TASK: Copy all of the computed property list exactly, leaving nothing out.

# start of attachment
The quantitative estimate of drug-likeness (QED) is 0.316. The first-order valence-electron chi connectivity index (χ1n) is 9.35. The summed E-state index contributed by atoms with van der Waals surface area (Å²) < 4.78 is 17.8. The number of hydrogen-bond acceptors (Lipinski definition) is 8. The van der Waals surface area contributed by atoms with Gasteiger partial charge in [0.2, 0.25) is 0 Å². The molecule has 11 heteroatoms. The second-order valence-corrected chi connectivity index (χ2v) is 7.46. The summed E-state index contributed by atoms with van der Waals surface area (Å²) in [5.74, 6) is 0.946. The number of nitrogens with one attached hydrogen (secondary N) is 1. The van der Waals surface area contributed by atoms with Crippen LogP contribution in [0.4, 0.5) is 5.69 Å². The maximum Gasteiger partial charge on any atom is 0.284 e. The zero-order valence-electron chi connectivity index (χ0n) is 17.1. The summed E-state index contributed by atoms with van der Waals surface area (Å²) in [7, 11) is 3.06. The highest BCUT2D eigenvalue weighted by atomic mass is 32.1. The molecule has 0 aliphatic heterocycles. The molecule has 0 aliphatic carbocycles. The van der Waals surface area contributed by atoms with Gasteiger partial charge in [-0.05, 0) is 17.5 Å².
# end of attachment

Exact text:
The quantitative estimate of drug-likeness (QED) is 0.316. The first-order valence-electron chi connectivity index (χ1n) is 9.35. The summed E-state index contributed by atoms with van der Waals surface area (Å²) < 4.78 is 17.8. The number of hydrogen-bond acceptors (Lipinski definition) is 8. The van der Waals surface area contributed by atoms with Gasteiger partial charge in [0.2, 0.25) is 0 Å². The molecule has 11 heteroatoms. The second-order valence-corrected chi connectivity index (χ2v) is 7.46. The summed E-state index contributed by atoms with van der Waals surface area (Å²) in [5.74, 6) is 0.946. The number of nitrogens with one attached hydrogen (secondary N) is 1. The van der Waals surface area contributed by atoms with Crippen LogP contribution in [0.4, 0.5) is 5.69 Å². The maximum Gasteiger partial charge on any atom is 0.284 e. The zero-order valence-electron chi connectivity index (χ0n) is 17.1. The summed E-state index contributed by atoms with van der Waals surface area (Å²) in [7, 11) is 3.06. The highest BCUT2D eigenvalue weighted by atomic mass is 32.1. The molecule has 0 aliphatic heterocycles. The molecule has 0 aliphatic carbocycles. The van der Waals surface area contributed by atoms with Gasteiger partial charge in [-0.05, 0) is 17.5 Å².